Philosophy and Literature 31 (1):67-78 (2007)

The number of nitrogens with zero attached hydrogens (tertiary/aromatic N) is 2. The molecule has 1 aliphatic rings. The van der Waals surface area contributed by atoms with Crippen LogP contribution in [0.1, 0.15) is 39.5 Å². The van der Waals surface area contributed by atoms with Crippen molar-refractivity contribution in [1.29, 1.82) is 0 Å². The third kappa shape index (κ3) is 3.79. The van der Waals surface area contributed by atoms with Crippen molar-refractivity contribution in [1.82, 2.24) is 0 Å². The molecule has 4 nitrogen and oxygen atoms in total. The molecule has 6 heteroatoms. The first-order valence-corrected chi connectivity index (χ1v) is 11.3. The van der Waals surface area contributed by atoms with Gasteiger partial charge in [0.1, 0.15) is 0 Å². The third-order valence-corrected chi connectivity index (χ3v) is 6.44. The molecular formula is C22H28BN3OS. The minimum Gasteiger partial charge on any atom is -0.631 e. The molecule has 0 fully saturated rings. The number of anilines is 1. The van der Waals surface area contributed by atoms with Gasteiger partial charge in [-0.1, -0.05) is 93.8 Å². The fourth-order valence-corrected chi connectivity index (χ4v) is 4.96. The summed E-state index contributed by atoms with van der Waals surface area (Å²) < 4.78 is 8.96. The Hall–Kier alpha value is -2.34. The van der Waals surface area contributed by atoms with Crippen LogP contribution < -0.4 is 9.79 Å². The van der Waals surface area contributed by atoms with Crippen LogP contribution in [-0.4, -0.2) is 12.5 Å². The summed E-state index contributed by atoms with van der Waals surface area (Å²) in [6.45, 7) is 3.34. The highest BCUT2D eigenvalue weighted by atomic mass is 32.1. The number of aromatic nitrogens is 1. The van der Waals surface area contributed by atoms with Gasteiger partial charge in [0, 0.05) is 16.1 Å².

We usually think of philosophy as the production of theories and arguments. Yet there are other sides to philosophy, the recognition of which is necessary to understand its wider personal and cultural significance. Some of these sides are seldom acknowledged as philosophical at all, perhaps because literature has appropriated what professional philosophy unfortunately has lost. One philosophical activity often overlooked is the construction of philosophical allegories: to describe one's life in explicit philosophical terms or philosophically suggestive ways. Reading life allegorically is to recognize philosophy in what seems merely details of the whole picture and to develop a sense for how philosophical constellations are mirrored in one's life, no matter how ordinary that life may seem. As a theoretical position skepticism is sometimes stated by saying that we are in a prison from which we cannot escape. What if one had actually been in some kind of prison, say, a home or a university, and then described that episode so that the skeptical picture is revealed in the description? That would be what I call an autobiographical philosophical allegory: a part of one's life is sublimated into a picture of the human condition. To attain as much, the episode need not be imbued with philosophical significance at the time—it may have felt utterly ordinary or utterly private. Yet the telling of it can make it extraordinary and promote it into a philosophical piece. In the following, I shall elucidate the concept of philosophical allegory through a reading of some episodes in Jean-Jacques Rousseau's autobiographical works.
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